SSTV-625 up-converter MkII

Where it all started as far as most are concerned and saw heavy use from the 60s through to the 80s. Colour and Hi-res modes have unfortunately pushed this system into the backwaters of SSTV. Time to resurrect interest in this simple analogue system.

SSTV-625 up-converter MkII

Postby Steve Anderson » Wed Feb 22, 2017 6:50 pm

This thread will pick up the continuation of the SSTV-625 converter where "Retro SSTV Anyone?" left off.

I've dubbed it "MkII" as I plan to make some hardware changes from the first version. More will appear here in due course...

Steve A.
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SSTV-625 up-converter MkII

Postby acl » Thu Feb 23, 2017 12:05 am

Steve,

Look forward to seeing your progress and good luck. If you need help with prototype building email me.

Regards Chris Lewis
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Re: SSTV-625 up-converter MkII

Postby Steve Anderson » Wed Mar 01, 2017 9:40 pm

Chris, that's not a bad idea! First off the layout I have done previously, and intend to use again, may not suit your method of construction. It does need to be compact with minimal stray capacitance.

Before any start is made on this the proposed changes are the processors will probably be a PIC18F45K20 for the write uC, and a PIC18F25K20 for the read device. These have less program memory but it's still plenty enough. Plus they're 3.3V devices instead of 5V allowing direct interface to an SD card. But that's for the future. They should be considerably cheaper, well, they are here.

RAM will be an AS6C1008 (128k x 8b), twice as large as it needs to be but 64kB versions are rare, plus they operate at full speed on 3.3V...GBP1.72 +VAT (Farnell stock No. 1562896), say two quid each including UK VAT.. (55ns). Other changes will be a replacement of the blanking gates with 74AC08 devices instead of HC to maintain speed at the lower voltage.

The circuit diagram of the uC/RAM/logic board will probably change little as Microchip do tend to keep pin-outs very similar between devices. But that's not a certainty!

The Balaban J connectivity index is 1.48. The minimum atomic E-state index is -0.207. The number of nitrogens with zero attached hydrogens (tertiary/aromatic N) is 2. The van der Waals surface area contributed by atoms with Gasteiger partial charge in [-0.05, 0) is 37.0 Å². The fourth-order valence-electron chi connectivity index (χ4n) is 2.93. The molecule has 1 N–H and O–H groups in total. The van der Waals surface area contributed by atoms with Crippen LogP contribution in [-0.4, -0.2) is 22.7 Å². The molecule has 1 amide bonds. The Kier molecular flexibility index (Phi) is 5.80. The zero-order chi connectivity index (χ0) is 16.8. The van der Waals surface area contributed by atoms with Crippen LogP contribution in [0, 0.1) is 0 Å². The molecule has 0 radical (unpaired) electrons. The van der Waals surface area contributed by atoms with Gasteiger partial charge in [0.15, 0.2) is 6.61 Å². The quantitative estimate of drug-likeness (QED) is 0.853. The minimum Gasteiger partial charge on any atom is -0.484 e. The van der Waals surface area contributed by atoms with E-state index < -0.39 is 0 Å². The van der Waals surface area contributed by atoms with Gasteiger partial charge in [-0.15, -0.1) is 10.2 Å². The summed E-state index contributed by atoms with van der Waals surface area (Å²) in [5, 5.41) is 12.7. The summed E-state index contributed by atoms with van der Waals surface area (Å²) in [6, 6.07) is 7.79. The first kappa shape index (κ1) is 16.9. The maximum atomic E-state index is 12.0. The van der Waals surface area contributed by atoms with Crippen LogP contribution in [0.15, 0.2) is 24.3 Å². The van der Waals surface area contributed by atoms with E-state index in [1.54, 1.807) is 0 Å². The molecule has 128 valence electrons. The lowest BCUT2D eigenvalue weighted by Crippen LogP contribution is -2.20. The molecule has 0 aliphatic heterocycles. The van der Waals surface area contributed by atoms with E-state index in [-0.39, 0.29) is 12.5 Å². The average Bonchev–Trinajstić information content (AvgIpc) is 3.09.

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Re: SSTV-625 up-converter MkII

Postby Steve Anderson » Tue Mar 21, 2017 4:09 pm

Taking a few minutes out of work I have confirmed that the replacement PICs (PIC18F45K20 & PIC18F25K20) are drop-in replacements for the original 5V devices - at least for this design. There may be other differences but they don't matter and/or aren't used. So if there's any justice in the world it should be a case of changing the 5V supply to 3.3V and tweaking the code here and there (he hopes).

The progress on this is unfortunately going to be slow until I can clear this pile of 'real work' away.

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Re: SSTV-625 up-converter MkII

Postby Steve Anderson » Thu Apr 13, 2017 4:33 pm

Over the past few days I've been musing over the possibility of somewhat simplifying the NBTV/SSTV to 625 up-converter. So with a gap in the 'real work' schedule I've come up with this as a starting point...

The original used the following which doesn't include either SSTV demodulation nor NBTV DC restoration/clamping. Both of which may be done in software in the future.

Original.
1x40-pin DIP PIC18F46K22 or PIC18F45K20, Write processor.
1x32-pin DIP AS6C4008 or AS6C1008, RAM.
1x28-pin DIP PIC18F26K22 or PIC18F25K20, Read processor.
1x20-pin DIP 74HC573, Octal latch.
1x16-pin DIP DAC-08, 8-bit D-A.
2x14-pin DIP 74HC08, Quad AND gates.

With a change to a serial RAM arrangement things in terms of hardware become a little more sane.

2x28-pin DIP PIC18F25K20, one each read and write processors.
1x16-pin DIP DAC-08, 8-bit D-A.
2x14-pin DIP 74AC08, Quad AND gates. (Note change to AC devices).
2x8-pin DIP 23LC1024, Serial SQI RAM chips.
...and a drop in supply volts to 3.3V, NOT 5V anymore. Though the +/-12V is still required for the analogue circuitry.

I still have to work on the timings but I'm pretty sure this is do-able. There's two RAM chips so they can be used 'broadside' much in the way of a conventional parallel RAM. With their maximum clock rate being 20MHz results in a pixel rate of the same. A bandwidth of 10MHz should you need it. We don't.

Normally I would post a couple of GIF files here for the circuit, but since I 'upgraded' to AutoCad 2016 the option to Save As a TIFF file has vanished. In the past I would then use Irfanview to convert that to a GIF before posting here. So for the time being a couple of pdfs of the initial circuits are attached until I resolve this issue. Once resolved I'll replace the posted pdfs with in-line GIFs.

Steve A.